I truly can't be bothered to care what the Beetles do or don't do. I care that streaming solutions are deeply terrible for certain types of music because the people building the schemas for music databases don't understand what the hell they're doing and thus can't possibly categorize whole genres of music properly. Not everything works like top 40 hit singles and until streaming services figure that out, they're failing at their job.

    • Harry Guinness
      January 16, 2016 at 8:48 am

      Well no. It depends on what you think their job is. If it's to cater to the 99% of people who like the music that can be easily found with Spotify's current structure then they're killing it. If it's to cater to a tiny number of awkward people... ;)

      • likefun butnot
        January 17, 2016 at 1:05 am

        @Harry Guiness,

        I am not a librarian, but I have worked with librarians. I'm not presently a DBA now, but I was in a past life and I work with several.

        So let me share something that I understand from these experiences: Organizing information can be a difficult task, but it's a lot worse when you try to use multiple organizational schemes for the same fundamental data.

        The systems that streaming music services tend to use at present mostly seems to be geared toward considering the atomic unit of organization as "the single," an approximately three minute track with a single performer, associated with an "album" that in another point in time would have been the 45 minute pressed or stamped disc recording containing that single. This probably works for about 80% of recorded pop music, but some recordings fall apart in the face of this.

        Even in pop music, it's very common to encounter things that don't align to one single:one artist:one album. We get DJ edits, radio mixes, multiple featured performers (i.e. competitors for the "artist" tag and/or a reason to make a unique entry in the Artists table for So-and-So Featuring Foo and Bar) and live recordings, all of which may or may not be recognized for what they are by poorly categorized music services.

        The best way to fix this is to categorize everything properly in the first place. If your music doesn't need to use some of those categories, great. Maybe you added a few bytes to the total size of a file. If you do need it, making your that your database can identify metadata like "performers" distinct from "artist" is hugely useful and has wide implications for the longevity of a tool or service.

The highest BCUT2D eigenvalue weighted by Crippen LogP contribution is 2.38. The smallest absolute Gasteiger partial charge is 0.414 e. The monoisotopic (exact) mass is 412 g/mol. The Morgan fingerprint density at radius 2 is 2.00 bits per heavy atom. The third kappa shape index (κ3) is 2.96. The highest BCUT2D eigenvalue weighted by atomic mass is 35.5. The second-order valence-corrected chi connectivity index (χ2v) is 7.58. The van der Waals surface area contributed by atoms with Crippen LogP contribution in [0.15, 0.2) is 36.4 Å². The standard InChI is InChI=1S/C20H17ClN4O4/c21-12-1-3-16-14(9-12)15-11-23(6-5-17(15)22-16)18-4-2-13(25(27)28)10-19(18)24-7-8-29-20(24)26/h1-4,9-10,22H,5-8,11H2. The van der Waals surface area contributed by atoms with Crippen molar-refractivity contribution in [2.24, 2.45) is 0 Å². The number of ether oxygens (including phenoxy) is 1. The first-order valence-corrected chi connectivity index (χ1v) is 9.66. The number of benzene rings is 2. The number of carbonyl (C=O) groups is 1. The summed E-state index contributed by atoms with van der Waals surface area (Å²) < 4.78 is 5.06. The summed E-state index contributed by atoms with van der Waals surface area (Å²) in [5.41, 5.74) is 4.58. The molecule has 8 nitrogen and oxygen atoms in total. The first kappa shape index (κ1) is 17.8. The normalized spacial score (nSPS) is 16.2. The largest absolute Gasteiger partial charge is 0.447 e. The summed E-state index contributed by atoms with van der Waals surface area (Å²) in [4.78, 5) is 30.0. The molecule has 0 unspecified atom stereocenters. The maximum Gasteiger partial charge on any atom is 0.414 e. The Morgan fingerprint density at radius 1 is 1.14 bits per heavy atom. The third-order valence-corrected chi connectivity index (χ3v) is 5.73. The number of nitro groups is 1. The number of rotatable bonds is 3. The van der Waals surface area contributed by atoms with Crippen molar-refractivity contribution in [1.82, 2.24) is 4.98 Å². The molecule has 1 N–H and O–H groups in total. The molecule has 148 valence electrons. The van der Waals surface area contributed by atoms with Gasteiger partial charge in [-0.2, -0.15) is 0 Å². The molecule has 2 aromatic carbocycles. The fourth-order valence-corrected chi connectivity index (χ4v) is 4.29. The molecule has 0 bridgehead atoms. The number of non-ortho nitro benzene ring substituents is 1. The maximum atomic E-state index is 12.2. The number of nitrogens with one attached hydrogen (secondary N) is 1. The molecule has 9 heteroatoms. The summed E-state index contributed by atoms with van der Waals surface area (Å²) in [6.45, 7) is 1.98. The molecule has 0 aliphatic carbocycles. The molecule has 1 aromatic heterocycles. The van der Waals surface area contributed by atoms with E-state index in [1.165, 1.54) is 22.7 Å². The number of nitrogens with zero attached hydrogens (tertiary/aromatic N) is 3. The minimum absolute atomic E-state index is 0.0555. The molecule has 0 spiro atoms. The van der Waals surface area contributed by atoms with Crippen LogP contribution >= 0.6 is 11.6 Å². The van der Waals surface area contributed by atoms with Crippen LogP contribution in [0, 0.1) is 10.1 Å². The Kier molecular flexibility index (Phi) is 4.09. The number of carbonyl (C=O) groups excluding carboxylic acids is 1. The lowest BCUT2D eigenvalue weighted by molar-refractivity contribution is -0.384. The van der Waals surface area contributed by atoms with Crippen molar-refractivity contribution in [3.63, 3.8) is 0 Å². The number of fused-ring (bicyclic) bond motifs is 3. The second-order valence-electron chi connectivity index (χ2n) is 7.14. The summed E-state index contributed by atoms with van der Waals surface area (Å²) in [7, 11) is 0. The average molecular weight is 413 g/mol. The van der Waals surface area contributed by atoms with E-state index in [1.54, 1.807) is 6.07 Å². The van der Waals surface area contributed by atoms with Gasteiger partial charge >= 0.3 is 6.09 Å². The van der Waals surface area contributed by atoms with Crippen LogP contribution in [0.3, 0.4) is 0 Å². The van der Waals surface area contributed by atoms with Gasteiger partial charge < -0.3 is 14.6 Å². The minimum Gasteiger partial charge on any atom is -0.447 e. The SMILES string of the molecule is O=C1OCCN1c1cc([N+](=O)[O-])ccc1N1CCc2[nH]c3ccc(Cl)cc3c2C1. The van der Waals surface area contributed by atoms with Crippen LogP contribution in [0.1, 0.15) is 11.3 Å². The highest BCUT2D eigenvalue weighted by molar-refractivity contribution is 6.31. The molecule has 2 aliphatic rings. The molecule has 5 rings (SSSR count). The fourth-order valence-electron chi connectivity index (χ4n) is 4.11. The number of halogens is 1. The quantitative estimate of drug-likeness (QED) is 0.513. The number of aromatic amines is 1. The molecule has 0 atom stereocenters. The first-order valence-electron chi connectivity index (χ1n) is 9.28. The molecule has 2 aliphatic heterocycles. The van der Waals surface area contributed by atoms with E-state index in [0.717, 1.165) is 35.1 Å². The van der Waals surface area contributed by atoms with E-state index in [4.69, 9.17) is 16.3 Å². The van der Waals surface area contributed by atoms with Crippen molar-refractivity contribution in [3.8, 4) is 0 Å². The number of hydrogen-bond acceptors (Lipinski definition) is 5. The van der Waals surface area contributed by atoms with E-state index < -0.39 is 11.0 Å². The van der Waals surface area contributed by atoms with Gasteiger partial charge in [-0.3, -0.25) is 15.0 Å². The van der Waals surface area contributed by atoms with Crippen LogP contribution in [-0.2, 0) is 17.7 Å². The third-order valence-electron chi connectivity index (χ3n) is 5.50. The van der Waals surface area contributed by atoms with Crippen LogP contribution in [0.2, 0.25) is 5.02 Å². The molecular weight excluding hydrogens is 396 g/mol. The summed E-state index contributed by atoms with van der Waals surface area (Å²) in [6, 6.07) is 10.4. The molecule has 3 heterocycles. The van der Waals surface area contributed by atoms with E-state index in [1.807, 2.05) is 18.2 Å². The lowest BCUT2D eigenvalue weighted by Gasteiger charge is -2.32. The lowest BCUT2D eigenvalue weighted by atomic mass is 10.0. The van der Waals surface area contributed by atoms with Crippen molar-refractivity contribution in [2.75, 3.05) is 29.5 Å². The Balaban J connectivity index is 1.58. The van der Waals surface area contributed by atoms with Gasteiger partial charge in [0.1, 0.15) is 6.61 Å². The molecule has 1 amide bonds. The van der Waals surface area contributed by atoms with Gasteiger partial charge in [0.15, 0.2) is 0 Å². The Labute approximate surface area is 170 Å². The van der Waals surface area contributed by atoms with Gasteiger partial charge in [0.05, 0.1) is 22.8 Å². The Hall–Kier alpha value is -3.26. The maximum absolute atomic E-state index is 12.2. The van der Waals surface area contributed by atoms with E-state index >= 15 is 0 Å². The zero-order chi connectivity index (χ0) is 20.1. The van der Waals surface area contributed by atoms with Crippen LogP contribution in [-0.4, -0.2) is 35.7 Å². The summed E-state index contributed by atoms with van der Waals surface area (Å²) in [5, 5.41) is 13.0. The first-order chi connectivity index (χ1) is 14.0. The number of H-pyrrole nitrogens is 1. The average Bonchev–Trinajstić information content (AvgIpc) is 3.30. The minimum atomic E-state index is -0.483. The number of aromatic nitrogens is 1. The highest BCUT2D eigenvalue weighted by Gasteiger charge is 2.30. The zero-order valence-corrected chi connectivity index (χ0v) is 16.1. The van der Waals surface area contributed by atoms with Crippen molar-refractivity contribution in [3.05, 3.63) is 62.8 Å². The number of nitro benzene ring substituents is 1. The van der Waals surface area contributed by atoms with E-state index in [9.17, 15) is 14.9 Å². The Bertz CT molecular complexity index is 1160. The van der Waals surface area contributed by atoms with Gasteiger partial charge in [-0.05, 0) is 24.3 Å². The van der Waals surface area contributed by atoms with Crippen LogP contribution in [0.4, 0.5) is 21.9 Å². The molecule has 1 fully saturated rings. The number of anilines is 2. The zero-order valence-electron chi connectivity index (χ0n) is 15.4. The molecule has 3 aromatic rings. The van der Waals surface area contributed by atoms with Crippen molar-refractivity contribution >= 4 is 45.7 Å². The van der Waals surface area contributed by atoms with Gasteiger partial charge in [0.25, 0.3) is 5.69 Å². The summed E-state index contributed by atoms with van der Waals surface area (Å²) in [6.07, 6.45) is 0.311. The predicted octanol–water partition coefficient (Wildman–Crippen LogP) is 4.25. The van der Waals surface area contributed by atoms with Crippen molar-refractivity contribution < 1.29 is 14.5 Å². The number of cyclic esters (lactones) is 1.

This would not be difficult, except that no one chose to do it right in the first place.

  4. pacocap
    January 14, 2016 at 11:08 pm

    This is not exactly revolutionary. All-Beatles internet radio stations have been streaming the Beatles since the earliest days of the web. And listening to a 128kbps stream doesn't come close to the experience of listening to lossless remasters. This will only be valuable in introducing current pop fans to music that changed the world from an era of change and a golden age of pop music. I think the fiasco with Apple was all Apple's fault. That it took so long is appalling. They definitely lost a large segment of the population with that move. And don't make me laugh about supporting the Beatles. They were set for life at an early age. ;)

    • Harry Guinness
      January 16, 2016 at 8:49 am

      Not legally I suspect. Similarly, claiming The Beatles were on Grooveshark doesn't mean much! You can also get 320kbs with Spotify.

      • pacocap
        January 16, 2016 at 6:29 pm

        If it were illegal, the stations would not have remained online as long as they have. I bet the 320kbps stream is not FREE. In any case, 320kbps MP3 does not begin to compare with Apple lossless or any other lossless format, even with stock earbuds.

  5. zooropean
    January 14, 2016 at 4:09 pm

    The Beatles embraced streaming because there's nothing left to sell. They've reissued everything multiple times and in multiple formats. They may come up with an occasional live recording around Christmas, but what else is left?

    • Harry Guinness
      January 16, 2016 at 8:49 am

      They had nothing left to sell 20 years ago, the timing is the important thing.